Document Detail

Beyond the EX1 limit: probing the structure of high-energy states in protein unfolding.
MedLine Citation:
PMID:  14757061     Owner:  NLM     Status:  MEDLINE    
Hydrogen exchange kinetics in native solvent conditions have been used to explore the conformational fluctuations of an immunoglobulin domain (CD2.domain1). The global folding/unfolding kinetics of the protein are unaltered between pH 4.5 and pH 9.5, allowing us to use the pH-dependence of amide hydrogen/deuterium exchange to characterise conformational states with energies up to 7.2kcal/mol higher than the folded ground state. The study was intended to search for discreet unfolding intermediates in this region of the energy spectrum, their presence being revealed by the concerted exchange behaviour of subsets of amide groups that become accessible at a given free energy, i.e. the spectrum would contain discreet groupings. Protection factors for 58 amide groups were measured across the pH range and the hydrogen-exchange energy profile is described. More interestingly, exchange behaviour could be grouped into three categories; the first two unremarkable, the third unexpected. (1) In 33 cases, amide exchange was dominated by rapid fluctuation, i.e. the free energy difference between the ground state and the rapidly accessed open state is sufficiently low that the contribution from crossing the unfolding barrier is negligible. (2) In 18 cases exchange is dominated by the global folding transition barrier across the whole pH range measured. The relationship between hydroxyl ion concentration and observed exchange rate is hyperbolic, with the limiting rate being that for global unfolding; the so-called EX1 limit. For these, the free energy difference between the folded ground state and any rapidly-accessed open state is too great for the proton to be exchanged through such fluctuations, even at the highest pH employed in this study. (3) For the third group, comprising five cases, we observe a behaviour that has not been described. In this group, as in category 2, the rate of exchange reaches a plateau; the EX1 limit. However, as the intrinsic exchange rate (k(int)) is increased, this limit is breached and the rate begins to rise again. This unintuitive behaviour does not result from pH instability, rather it is a consequence of amide groups experiencing two processes; rapid fluctuation of structure and crossing the global barrier for unfolding. The boundary at which the EX1 limit is overcome is determined by the equilibrium distribution of the fluctuating open and closed states (K(O/C)) and the rate constant for unfolding (k(u)). This critical boundary is reached when k(int)K(O/C)=k(u). Given that, in a simple transition state formalism: k(u)=K(#)k' (where K(#) describes the equilibrium distribution between the transition and ground state and k' describes the rate of a barrierless rearrangement), it follows that if the pH is raised to a level where k(int)=k', then the entire free energy spectrum from ground state to transition state could be sampled.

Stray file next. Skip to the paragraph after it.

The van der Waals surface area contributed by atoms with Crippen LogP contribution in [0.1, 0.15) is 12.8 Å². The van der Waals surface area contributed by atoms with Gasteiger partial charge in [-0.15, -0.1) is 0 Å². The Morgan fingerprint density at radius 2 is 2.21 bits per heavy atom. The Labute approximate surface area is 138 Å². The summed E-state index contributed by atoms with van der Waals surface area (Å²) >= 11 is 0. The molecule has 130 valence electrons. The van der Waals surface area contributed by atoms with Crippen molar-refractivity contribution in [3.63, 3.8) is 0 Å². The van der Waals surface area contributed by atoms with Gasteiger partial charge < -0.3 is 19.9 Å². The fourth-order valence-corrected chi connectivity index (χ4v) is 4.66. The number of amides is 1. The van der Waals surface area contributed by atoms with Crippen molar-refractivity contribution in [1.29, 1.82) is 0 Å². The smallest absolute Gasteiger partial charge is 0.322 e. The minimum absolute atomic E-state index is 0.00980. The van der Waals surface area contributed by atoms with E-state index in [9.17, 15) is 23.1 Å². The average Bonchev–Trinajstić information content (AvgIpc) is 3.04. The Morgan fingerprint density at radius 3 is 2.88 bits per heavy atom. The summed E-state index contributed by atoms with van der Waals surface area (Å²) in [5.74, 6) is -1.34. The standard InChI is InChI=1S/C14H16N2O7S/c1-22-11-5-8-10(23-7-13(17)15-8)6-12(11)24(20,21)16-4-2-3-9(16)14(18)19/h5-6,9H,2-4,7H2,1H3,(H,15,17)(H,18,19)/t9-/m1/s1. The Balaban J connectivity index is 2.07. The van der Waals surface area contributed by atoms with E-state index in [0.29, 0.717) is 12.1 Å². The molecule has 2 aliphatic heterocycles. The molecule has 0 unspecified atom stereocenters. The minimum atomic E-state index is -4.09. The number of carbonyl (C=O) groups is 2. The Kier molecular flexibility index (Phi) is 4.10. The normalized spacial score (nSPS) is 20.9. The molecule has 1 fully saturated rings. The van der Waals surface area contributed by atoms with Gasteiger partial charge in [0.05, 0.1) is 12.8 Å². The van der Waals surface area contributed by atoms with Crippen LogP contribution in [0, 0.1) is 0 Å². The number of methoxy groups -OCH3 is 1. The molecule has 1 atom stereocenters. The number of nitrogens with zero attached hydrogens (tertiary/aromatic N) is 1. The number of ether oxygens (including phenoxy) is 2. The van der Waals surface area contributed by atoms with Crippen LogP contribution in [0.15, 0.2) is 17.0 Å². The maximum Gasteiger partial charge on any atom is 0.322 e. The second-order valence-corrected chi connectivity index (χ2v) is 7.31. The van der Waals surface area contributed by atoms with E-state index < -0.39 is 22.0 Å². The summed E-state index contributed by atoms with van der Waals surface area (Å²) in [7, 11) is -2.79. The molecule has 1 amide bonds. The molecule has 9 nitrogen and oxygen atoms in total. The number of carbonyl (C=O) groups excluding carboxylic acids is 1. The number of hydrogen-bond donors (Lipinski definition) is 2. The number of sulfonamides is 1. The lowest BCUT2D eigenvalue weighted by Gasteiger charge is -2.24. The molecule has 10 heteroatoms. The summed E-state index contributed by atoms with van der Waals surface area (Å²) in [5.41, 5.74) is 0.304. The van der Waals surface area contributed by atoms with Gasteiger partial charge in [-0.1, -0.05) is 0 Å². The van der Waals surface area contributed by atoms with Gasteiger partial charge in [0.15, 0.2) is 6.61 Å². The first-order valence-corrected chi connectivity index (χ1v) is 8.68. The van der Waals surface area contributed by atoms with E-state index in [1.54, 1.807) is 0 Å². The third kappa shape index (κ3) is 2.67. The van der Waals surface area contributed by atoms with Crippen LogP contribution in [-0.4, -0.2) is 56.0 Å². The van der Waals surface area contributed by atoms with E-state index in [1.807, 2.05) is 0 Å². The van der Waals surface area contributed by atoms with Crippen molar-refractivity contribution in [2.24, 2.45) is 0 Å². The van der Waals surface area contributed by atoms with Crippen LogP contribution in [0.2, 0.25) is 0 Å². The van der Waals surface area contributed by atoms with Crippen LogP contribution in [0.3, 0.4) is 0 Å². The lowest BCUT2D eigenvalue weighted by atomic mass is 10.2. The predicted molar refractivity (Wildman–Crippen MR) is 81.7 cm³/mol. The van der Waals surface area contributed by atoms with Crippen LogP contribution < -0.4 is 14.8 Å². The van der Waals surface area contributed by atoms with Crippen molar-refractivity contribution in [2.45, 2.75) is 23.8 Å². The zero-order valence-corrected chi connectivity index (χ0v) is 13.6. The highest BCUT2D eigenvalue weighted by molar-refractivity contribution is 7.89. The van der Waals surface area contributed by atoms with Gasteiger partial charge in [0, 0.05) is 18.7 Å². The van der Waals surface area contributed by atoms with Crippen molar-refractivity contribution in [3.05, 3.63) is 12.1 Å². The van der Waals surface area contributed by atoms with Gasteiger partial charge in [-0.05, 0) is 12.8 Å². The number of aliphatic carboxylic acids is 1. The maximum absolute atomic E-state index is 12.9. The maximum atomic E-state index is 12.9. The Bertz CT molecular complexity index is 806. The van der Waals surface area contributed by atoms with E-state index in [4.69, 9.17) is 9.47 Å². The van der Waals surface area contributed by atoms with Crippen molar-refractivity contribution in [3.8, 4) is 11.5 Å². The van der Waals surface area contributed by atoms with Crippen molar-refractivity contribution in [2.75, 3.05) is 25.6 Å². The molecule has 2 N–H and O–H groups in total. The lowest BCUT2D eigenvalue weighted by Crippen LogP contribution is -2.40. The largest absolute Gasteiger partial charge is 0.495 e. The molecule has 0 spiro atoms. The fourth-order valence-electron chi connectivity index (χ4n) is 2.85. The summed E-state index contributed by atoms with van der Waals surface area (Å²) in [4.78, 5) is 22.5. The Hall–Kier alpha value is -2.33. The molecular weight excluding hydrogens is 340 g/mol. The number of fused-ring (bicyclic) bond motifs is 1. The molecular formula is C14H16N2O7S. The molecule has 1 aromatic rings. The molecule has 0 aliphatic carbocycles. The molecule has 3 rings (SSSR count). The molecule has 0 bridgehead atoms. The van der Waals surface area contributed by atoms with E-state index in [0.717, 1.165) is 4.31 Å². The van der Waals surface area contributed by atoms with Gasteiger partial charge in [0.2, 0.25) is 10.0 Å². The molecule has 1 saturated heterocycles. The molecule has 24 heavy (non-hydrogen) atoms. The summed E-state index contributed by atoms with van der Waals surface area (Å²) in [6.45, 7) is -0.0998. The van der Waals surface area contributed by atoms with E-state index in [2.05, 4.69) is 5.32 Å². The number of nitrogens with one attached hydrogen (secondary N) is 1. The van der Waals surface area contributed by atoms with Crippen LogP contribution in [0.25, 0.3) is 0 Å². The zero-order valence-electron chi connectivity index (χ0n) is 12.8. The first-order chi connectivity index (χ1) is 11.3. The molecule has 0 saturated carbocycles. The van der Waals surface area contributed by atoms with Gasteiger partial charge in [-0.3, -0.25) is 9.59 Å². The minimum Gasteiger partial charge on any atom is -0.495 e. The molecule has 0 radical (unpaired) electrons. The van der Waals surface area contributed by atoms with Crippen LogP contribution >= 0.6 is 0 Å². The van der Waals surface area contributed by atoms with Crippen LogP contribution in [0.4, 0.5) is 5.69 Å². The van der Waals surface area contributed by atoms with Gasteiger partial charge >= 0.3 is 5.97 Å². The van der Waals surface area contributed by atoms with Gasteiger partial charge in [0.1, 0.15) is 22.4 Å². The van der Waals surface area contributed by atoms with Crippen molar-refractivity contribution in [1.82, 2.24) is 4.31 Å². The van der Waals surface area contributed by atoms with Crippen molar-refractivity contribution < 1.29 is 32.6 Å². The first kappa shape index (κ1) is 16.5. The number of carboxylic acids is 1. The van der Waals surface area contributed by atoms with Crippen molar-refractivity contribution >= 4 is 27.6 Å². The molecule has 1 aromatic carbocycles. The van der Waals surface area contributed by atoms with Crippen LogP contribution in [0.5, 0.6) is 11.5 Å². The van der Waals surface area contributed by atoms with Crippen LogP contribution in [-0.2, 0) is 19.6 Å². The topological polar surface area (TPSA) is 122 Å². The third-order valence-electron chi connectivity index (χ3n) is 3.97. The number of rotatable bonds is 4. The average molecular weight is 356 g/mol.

Matthew J Cliff; Lee D Higgins; Richard B Sessions; Jon P Waltho; Anthony R Clarke
Publication Detail:
Type:  Journal Article; Research Support, Non-U.S. Gov't    
Journal Detail:
Title:  Journal of molecular biology     Volume:  336     ISSN:  0022-2836     ISO Abbreviation:  J. Mol. Biol.     Publication Date:  2004 Feb 
Date Detail:
Created Date:  2004-02-03     Completed Date:  2004-03-03     Revised Date:  2009-11-03    
Medline Journal Info:
Nlm Unique ID:  2985088R     Medline TA:  J Mol Biol     Country:  England    
Other Details:
Languages:  eng     Pagination:  497-508     Citation Subset:  IM    
The Department of Biochemistry, School of Medical Sciences, University of Bristol, University Walk, BS8 1TD, Bristol, UK.
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MeSH Terms
Amides / chemistry,  metabolism
Complementarity Determining Regions / chemistry*,  metabolism
Deuterium Exchange Measurement
Hydrogen / metabolism
Hydrogen-Ion Concentration
Magnetic Resonance Spectroscopy
Models, Molecular
Protein Denaturation
Protein Folding*
Protein Structure, Tertiary
Reg. No./Substance:
0/Amides; 0/Complementarity Determining Regions; 1333-74-0/Hydrogen

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